Kane said he respects Bedard because he understands what it takes to get to where Bedard is.

“I think obviously he has so much skill and his shot, very creative out there,” Kane said. “But when I think about him, I think about the work you have to put in to be at that level, right? Some people think it’s God-given talent or things like that. You go through it yourself when you’re younger. (Patrick Sharp) would always make fun of me and say I was silver-spoon-fed because I was the first-overall pick and got all these opportunities. I would always tell him, ‘Hey, you should’ve worked harder when you were a kid. That’s what gave me all those opportunities.’ He always liked that one and he quieted down pretty quickly after that. But that’s what I think with Connor. It seems he loves the game, loves practicing, loves working at his game, so, all that stuff pays off.”

4. Kane shared one of his earliest — and most painful — memories of playing against Chelios in the NHL.

“We had a power play and the puck was kind of stalled in the corner and I had my back facing the net and felt about seven crosschecks on my back, turned around and I was looking to see if there was going to be a penalty, but the ref decided to let it go for a little bit,” Kane said. “So, I decided to whack him back a couple times. And then I think it might’ve been the 12th crosscheck on my back that they finally called a penalty. We got a five-on-three out of it and scored. And after he was saying he wanted to give us a five-on-three so we could make the playoffs that year. I don’t think he was too honest about that one.

“And then of course my mom is mad about it after, saying, ‘He’s the same age as me. What’s he doing?’ But after that, we became pretty close.”

5. The rousing ovation Kane received when Chelios mentioned him during his speech served as a reminder of two fundamental truths: Chicago will always love Kane, and the Blackhawks-Red Wings rivalry is dead.

After all, Chelios was traded to Detroit and was hated in Chicago for years. Kane signed in Detroit and was immediately welcomed home with open arms.

Now there’s some nuance to that; Chelios’ breakup with Chicago was a messy one, with bitterness on both sides. But the fact that any Red Wings player could be so showered with adoration shows how one of the sport’s great rivalries has all but disappeared since Detroit engineered its move to the Eastern Conference ahead of the 2013-14 season.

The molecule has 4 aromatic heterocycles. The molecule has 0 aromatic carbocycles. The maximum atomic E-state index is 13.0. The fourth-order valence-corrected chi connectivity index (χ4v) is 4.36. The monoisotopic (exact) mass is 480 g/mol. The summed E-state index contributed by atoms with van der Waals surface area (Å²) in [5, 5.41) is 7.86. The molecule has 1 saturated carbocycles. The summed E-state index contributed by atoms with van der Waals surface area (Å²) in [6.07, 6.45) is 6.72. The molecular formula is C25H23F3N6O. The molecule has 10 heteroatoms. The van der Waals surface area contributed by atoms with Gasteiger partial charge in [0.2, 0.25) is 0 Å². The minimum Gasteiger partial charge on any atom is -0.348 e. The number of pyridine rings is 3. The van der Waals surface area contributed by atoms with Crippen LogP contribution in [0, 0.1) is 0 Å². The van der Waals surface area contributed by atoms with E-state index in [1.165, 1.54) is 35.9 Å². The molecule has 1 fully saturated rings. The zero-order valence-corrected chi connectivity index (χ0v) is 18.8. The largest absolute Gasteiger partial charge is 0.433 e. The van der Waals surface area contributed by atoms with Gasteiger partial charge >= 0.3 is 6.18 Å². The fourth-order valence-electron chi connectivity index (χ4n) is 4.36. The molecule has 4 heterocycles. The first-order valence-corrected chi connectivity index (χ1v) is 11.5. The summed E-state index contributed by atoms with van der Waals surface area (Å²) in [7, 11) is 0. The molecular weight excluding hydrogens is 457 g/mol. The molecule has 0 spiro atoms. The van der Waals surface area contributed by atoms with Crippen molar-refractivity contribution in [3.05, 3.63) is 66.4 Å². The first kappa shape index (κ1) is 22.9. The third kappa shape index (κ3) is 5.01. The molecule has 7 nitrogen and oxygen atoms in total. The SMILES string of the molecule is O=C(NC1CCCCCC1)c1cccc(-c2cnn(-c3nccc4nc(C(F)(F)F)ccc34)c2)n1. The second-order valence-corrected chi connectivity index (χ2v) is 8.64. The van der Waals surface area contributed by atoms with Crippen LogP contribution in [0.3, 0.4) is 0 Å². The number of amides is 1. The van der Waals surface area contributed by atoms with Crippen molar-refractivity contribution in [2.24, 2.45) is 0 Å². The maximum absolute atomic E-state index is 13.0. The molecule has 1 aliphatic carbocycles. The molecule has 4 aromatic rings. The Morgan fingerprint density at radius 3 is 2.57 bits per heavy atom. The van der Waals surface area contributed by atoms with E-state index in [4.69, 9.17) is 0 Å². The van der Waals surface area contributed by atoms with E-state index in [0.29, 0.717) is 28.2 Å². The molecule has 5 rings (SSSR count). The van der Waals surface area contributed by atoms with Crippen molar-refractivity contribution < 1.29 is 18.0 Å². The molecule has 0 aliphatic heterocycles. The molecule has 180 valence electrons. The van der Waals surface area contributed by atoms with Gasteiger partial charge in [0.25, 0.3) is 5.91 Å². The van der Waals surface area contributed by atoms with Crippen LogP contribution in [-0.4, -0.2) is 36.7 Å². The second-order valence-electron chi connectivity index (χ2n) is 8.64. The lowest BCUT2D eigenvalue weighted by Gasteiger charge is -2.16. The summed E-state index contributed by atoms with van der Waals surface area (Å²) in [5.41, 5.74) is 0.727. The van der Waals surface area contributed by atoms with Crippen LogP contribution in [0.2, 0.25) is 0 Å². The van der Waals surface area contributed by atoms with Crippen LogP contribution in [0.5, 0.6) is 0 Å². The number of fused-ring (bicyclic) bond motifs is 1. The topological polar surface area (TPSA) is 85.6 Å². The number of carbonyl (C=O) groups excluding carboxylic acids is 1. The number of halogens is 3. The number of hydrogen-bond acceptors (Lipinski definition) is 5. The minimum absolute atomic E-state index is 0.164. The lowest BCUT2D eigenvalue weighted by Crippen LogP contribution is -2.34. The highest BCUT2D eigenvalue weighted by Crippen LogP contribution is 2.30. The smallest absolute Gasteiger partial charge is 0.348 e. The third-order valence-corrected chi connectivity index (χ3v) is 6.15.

Chelios said that after the trade Detroit simply didn’t accept him. Not for years. And he had legitimate concerns about where he could live long-term, considering he didn’t feel welcome in Chicago or Detroit. He said the 2002 Stanley Cup opened Detroit’s heart, and he jumped at the chance to return to the Blackhawks after his career finally ended when owner Rocky Wirtz invited him to become a team ambassador.

“I’m just glad Kaner did this now, too, because it takes a little bit of heat off me,” Chelios joked.

6. Chelios always has traveled in famous circles, and his friends showed up in full force for his big day. Beyond all the hockey talent in the building, John McEnroe and actor John C. McGinley represented Chelios’ so-called “Malibu Mob” — they have hats and everything — and they were joined by the likes of Dennis Rodman, Eddie Vedder, Theo Epstein and Cindy Crawford (Epstein and Vedder came up empty in Shoot The Puck, unlike Crawford). There were rumblings that Michael Jordan might show up, but Chelios said he was there in spirit.

“You want to have everybody here,” Chelios said. “Of course, it would have been really special to have MJ here. … I’m hanging in the rafters with his jersey. We spoke yesterday; he’s always been there for me. He was there for the Hall of Fame. Just something came up and we’ll celebrate on his boat next week.”

7. If you need any more proof that the early 1990s was, let’s say, a different time, Chelios told this quick story:

“I don’t care at this point — the day I got traded to Chicago (in 1990), I was actually in jail the night before,” he said. “I don’t know if you guys knew this. It was a fight, a street fight, no big deal. (General manager Bob Pulford) called me up and said, ‘If that’s the worst thing you’ve done, don’t worry about it. It’ll be fine.’”

(Top photo: Bill Smith / NHLI via Getty Images)